Little penguins are not unique to Tasmania but they are abundant here. The archipelago is home to Australia’s largest concentration of the planet’s smallest penguin, with an estimated 100,000-200,000 breeding pairs. These pocket-sized, blue-eyed birds stand barely 45 centimetres tall and weigh only a kilogram or so, but they’re powerhouses of the Southern Ocean. They spend up to 18 hours a day at sea gorging on fish and squid before waddling ashore each evening – a ritual fondly known as the penguin parade – to retire to coastal burrows.

Where to spot them

Bicheno, Bruny Island isthmus, Devonport (Lillico Beach), Stanley, Burnie and, of course, Penguin.

Little penguins (Eudyptula minor)
Tourism Tasmania & Dan Fellow
A moody image of a lone Little Penguin, walking across the sand with the ocean in the background..
Little penguins (Eudyptula minor)
Chi Kueng Renault Wong

Giant freshwater crayfish

They’re endangered and very difficult to see but it’s definitely worth familiarising yourself with the giant freshwater crayfish because (a) it’s unique to Tasmania, (b) it’s the biggest crayfish – and invertebrate – in the world, and (c) if you do come across one, you won’t want to mess with it. Found in north coast rivers, these giants can be aggressive and have massive pincers large enough to grip an adult’s calf. So beware the big, angry cray if wandering near a low-lying river, a still, deep pool or a shady riverbank. (In any case, it's illegal to fish or collect this protected species.)

Where to spot them

North coast rivers and waterways.

Giant freshwater crayfish
Giant freshwater crayfish
Tourism Tasmania & Joe Shemesh

Cape Barren goose

This rather handsome goose was hunted almost to extinction in the 19th and 20th centuries before staging a remarkable comeback, most notably in Tasmania. The Cape Barren goose is a striking creature, its slate-grey plumage marked with large spots across the shoulders and black dots on the wing tips, accented by pink legs and a pastel-green upper beak. Though generally friendly, like all geese they can get stroppy. If one starts flapping its wings and grunting at you like a pig (they’re commonly known as pig geese), move well away.

Where to spot them

Maria Island has a very healthy, vocal population of geese.

Bonorong Wildlife Sanctuary - Cape Barren goose
Bonorong Wildlife Sanctuary - Cape Barren goose
Tourism Tasmania and Rob Burnett
Cape Barren goose
Cape Barren goose
Tourism Tasmania and Rob Burnett

Handfish

Beauty, as they say, is in the eye of the beholder. And this fish is not everyone’s idea of beautiful, described most memorably by the Handfish Conservation Project as a toad that’s been dipped in bright paint. Besides the awkward-looking dorsal fin fused to its head and a second one ballooning down its back, the most striking feature of these fabulous fish is how they “walk” along the sea floor on their pectoral and pelvic fins. There’s plenty of charm to be found among the 11 species of handfish that inhabit Tasmanian waters, from the gossamer fins and dappled flanks of the spotted handfish to the scarlet impertinence of the red handfish.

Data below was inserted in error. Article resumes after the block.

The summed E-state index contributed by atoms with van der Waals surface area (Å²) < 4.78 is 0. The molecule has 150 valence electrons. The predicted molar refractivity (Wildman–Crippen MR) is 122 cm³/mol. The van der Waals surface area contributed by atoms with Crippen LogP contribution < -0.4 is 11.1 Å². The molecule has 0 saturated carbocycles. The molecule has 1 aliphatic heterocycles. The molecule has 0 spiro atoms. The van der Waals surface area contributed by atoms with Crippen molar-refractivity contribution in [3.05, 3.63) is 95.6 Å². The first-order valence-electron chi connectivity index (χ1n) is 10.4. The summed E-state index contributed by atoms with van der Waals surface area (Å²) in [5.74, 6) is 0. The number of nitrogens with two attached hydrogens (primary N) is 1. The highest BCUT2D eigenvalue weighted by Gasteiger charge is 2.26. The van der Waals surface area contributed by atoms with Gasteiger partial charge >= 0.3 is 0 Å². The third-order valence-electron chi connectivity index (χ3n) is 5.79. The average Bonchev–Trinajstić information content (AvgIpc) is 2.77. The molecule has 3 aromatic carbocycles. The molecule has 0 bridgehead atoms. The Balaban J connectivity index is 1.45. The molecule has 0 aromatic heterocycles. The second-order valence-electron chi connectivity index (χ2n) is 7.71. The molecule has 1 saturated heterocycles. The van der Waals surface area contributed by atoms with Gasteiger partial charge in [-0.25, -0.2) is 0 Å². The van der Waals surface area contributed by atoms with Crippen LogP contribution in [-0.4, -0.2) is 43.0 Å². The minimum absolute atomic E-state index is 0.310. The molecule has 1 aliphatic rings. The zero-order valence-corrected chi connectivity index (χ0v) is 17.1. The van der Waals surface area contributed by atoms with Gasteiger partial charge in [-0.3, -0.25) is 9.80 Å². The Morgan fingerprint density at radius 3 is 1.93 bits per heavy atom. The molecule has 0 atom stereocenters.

Where to spot them

Seahorse World at Beauty Point has a captive breeding program for red handfish.

Red Handfish (Brachionichthys politus) - Governor Island Marine Reserve
Tourism Tasmania, Craig Faulds & Abby Hawkins

Forty-spotted pardalote

There’s something romantic but also a little tragic about the forty-spotted pardalote. Romantic because it is such a pretty, tiny bird – hardly 10cm long, with a greenish head and black wings tipped in white spots – and has such a cheerful chirp. Tragic because it is now one of Australia’s rarest birds. Its range is almost exclusively restricted to the white (manna) gum forests of Bruny and Maria islands, where it feasts on insects, nests in hollows and sings its bittersweet song.

Where to spot them

Maria Island and Bruny Island, which are home to 99% of the known population.

 

Caring for wildlife

One of the joys of visiting Tasmania's national parks and reserves is the chance to see wildlife in its natural habitat. Seeing a wild native animal is something special - unexpected and unpredictable.

By keeping a respectful distance from wildlife and resisting the temptation to feed animals, travellers can help ensure they continue to thrive and behave naturally in their habitat; see more details. Guidelines have been developed to help ensure the safety of penguinswhales, dolphins and seals. 

Long stretches of road in Tasmania pass through wildlife habitat, so slow down - particularly when driving between dusk and dawn when many animals are at their most active. Learn more details about sharing the roads with wildlife. 

If you find injured or orphaned wildlife, keep handling to a minimum, don’t provide food or drink, and phone Bonorong Wildlife Sanctuary’s 24-hour rescue service for advice: 0447 264 625. 

And be sure to take the Maria Island Pledge, which aims to keep the island’s abundant and remarkable wildlife wild.